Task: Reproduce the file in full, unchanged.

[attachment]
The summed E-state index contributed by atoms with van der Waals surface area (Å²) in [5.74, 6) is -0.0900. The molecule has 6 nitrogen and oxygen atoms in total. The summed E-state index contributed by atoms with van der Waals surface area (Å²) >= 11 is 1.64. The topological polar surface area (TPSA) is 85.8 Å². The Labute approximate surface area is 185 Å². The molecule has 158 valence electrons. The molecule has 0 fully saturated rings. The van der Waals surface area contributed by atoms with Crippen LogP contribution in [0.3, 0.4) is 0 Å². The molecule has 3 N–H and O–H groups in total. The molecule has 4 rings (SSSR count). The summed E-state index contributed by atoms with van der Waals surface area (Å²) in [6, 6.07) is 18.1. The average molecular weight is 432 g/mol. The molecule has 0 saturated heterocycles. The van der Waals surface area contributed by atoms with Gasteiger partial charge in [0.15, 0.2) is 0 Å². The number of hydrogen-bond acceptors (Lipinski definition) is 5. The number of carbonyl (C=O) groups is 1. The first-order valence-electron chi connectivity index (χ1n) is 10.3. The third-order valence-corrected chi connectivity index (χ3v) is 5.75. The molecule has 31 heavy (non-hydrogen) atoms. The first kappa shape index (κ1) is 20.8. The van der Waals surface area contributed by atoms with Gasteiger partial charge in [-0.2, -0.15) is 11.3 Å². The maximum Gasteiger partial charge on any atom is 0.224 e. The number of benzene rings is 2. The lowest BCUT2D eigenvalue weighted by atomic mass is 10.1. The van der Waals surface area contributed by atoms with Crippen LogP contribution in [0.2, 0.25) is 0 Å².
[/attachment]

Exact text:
The summed E-state index contributed by atoms with van der Waals surface area (Å²) in [5.74, 6) is -0.0900. The molecule has 6 nitrogen and oxygen atoms in total. The summed E-state index contributed by atoms with van der Waals surface area (Å²) >= 11 is 1.64. The topological polar surface area (TPSA) is 85.8 Å². The Labute approximate surface area is 185 Å². The molecule has 158 valence electrons. The molecule has 0 fully saturated rings. The van der Waals surface area contributed by atoms with Crippen LogP contribution in [0.3, 0.4) is 0 Å². The molecule has 3 N–H and O–H groups in total. The molecule has 4 rings (SSSR count). The summed E-state index contributed by atoms with van der Waals surface area (Å²) in [6, 6.07) is 18.1. The average molecular weight is 432 g/mol. The molecule has 0 saturated heterocycles. The van der Waals surface area contributed by atoms with Gasteiger partial charge in [0.15, 0.2) is 0 Å². The number of hydrogen-bond acceptors (Lipinski definition) is 5. The number of carbonyl (C=O) groups is 1. The first-order valence-electron chi connectivity index (χ1n) is 10.3. The third-order valence-corrected chi connectivity index (χ3v) is 5.75. The molecule has 31 heavy (non-hydrogen) atoms. The first kappa shape index (κ1) is 20.8. The van der Waals surface area contributed by atoms with Gasteiger partial charge in [-0.2, -0.15) is 11.3 Å². The maximum Gasteiger partial charge on any atom is 0.224 e. The number of benzene rings is 2. The lowest BCUT2D eigenvalue weighted by atomic mass is 10.1. The van der Waals surface area contributed by atoms with Crippen LogP contribution in [0.2, 0.25) is 0 Å².